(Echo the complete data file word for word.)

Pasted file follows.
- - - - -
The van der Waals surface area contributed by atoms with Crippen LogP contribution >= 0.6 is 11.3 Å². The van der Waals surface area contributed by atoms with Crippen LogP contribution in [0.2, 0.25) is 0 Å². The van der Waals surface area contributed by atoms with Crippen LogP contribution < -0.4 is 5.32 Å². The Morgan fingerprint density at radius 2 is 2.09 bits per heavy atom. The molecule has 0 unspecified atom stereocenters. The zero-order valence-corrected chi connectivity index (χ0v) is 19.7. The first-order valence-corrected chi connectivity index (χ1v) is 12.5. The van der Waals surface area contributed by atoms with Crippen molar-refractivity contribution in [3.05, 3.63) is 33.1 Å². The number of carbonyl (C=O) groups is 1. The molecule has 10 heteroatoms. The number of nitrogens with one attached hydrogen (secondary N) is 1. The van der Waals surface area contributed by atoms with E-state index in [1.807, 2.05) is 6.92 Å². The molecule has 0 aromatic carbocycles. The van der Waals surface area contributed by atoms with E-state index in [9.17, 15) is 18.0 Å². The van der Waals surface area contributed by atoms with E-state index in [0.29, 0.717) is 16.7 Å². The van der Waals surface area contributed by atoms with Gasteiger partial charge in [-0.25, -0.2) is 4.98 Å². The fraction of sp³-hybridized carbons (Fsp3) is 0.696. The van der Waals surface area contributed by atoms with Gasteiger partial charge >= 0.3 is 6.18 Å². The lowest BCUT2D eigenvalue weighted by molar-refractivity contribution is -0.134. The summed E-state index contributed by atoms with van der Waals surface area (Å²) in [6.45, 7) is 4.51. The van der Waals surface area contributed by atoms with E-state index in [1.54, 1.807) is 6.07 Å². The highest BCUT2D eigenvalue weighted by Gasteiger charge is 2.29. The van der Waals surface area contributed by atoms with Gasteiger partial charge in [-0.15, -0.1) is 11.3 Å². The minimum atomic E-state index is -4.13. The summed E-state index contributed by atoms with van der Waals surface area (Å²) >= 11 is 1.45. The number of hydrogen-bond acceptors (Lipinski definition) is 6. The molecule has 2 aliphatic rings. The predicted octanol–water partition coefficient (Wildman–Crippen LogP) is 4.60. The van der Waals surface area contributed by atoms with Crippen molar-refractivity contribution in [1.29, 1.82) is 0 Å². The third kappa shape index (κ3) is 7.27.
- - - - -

The van der Waals surface area contributed by atoms with Crippen LogP contribution >= 0.6 is 11.3 Å². The van der Waals surface area contributed by atoms with Crippen LogP contribution in [0.2, 0.25) is 0 Å². The van der Waals surface area contributed by atoms with Crippen LogP contribution < -0.4 is 5.32 Å². The Morgan fingerprint density at radius 2 is 2.09 bits per heavy atom. The molecule has 0 unspecified atom stereocenters. The zero-order valence-corrected chi connectivity index (χ0v) is 19.7. The first-order valence-corrected chi connectivity index (χ1v) is 12.5. The van der Waals surface area contributed by atoms with Crippen molar-refractivity contribution in [3.05, 3.63) is 33.1 Å². The number of carbonyl (C=O) groups is 1. The molecule has 10 heteroatoms. The number of nitrogens with one attached hydrogen (secondary N) is 1. The van der Waals surface area contributed by atoms with E-state index in [1.807, 2.05) is 6.92 Å². The molecule has 0 aromatic carbocycles. The van der Waals surface area contributed by atoms with E-state index in [9.17, 15) is 18.0 Å². The van der Waals surface area contributed by atoms with E-state index in [0.29, 0.717) is 16.7 Å². The van der Waals surface area contributed by atoms with Gasteiger partial charge in [-0.25, -0.2) is 4.98 Å². The fraction of sp³-hybridized carbons (Fsp3) is 0.696. The van der Waals surface area contributed by atoms with Gasteiger partial charge >= 0.3 is 6.18 Å². The lowest BCUT2D eigenvalue weighted by molar-refractivity contribution is -0.134. The summed E-state index contributed by atoms with van der Waals surface area (Å²) in [6.45, 7) is 4.51. The van der Waals surface area contributed by atoms with E-state index in [1.54, 1.807) is 6.07 Å². The highest BCUT2D eigenvalue weighted by Gasteiger charge is 2.29. The van der Waals surface area contributed by atoms with Gasteiger partial charge in [-0.15, -0.1) is 11.3 Å². The minimum atomic E-state index is -4.13. The summed E-state index contributed by atoms with van der Waals surface area (Å²) >= 11 is 1.45. The number of hydrogen-bond acceptors (Lipinski definition) is 6. The molecule has 2 aliphatic rings. The predicted octanol–water partition coefficient (Wildman–Crippen LogP) is 4.60. The van der Waals surface area contributed by atoms with Crippen molar-refractivity contribution in [1.29, 1.82) is 0 Å². The third kappa shape index (κ3) is 7.27.